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Epidemic control, relief and stimulus: three weapons to defeat COVID-19


Premier Su Tseng-chang on Thursday called for responsible ministries and agencies to work urgently to identify people and businesses deserving of government relief, and prepare in advance the necessary approvals and paperwork, in order to leap into action at the earliest opportunity.

Premier Su's remarks came at Thursday's weekly meeting of the Cabinet following presentations on the COVID-19 outbreak and the government's response by the Ministry of Health and Welfare, and by the Ministry of Economic Affairs on the status of the ministry's 1988 economic relief and stimulus hotline.

The premier emphasized three overarching strategies for the undertaking: epidemic control, industry relief and economic stimulus, saying that all parts of government must implement each strategy thoroughly to assist the people and businesses of Taiwan emerge triumphant from these current challenges.

Beyond of course the immediate need to bring the epidemic under control, the most pressing task now is to deliver much-needed relief to industry and the public, said Premier Su. The Legislature took action in March to pass the special act on COVID-19 prevention, relief and recovery, approving a special budget of NT$60 billion (US$2 billion) to fund the government's fight against COVID-19. The Executive Yuan has since passed to the Legislature for review a bill that would allow for an increase in the special budget by NT$150 billion (US$5 billion). The premier said that he now looks forward to the ruling and opposition parties building a rapid consensus to pass the proposal and provide the desperately needed assistance to businesses and industries for the rocky road ahead.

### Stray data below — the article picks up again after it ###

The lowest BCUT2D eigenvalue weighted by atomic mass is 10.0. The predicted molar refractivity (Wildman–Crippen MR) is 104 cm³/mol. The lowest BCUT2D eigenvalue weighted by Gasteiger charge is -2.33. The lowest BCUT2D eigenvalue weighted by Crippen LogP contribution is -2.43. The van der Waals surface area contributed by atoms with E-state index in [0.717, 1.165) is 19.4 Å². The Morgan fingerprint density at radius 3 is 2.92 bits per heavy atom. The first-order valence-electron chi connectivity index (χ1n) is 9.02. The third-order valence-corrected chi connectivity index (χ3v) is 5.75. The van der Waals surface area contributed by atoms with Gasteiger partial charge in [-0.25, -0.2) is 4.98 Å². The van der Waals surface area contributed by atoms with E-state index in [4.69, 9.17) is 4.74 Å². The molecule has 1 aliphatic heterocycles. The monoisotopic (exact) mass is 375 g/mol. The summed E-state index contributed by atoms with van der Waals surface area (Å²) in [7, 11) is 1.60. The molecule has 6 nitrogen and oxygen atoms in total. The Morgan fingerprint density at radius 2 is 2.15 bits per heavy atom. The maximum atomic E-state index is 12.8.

As the coronavirus continues to ravage other parts of the globe, Taiwan is one of very few countries that have managed to maintain a normal way of life with freedom of movement. The general public also enjoys the lowest-priced surgical masks in the world.

Taiwan has also kicked off a large-scale humanitarian aid campaign to donate high-quality face masks to countries in need, who in turn have offered copious thanks and appreciation. The premier said foreign policy is an extension of domestic policy, and Taiwan has fought a difficult battle for many years. Today the results are palpable to countries around the world: Taiwan can help, and Taiwan is helping.

Additionally, bars and nightclubs across the country have agreed to temporary closures in support of the government's measures against mass infections, Premier Su said. And with COVID-19 cases rising rapidly in Southeast Asia, he directed the Ministry of Labor to address concerns about the lifestyles and housing conditions of migrant workers to prevent cluster transmissions.

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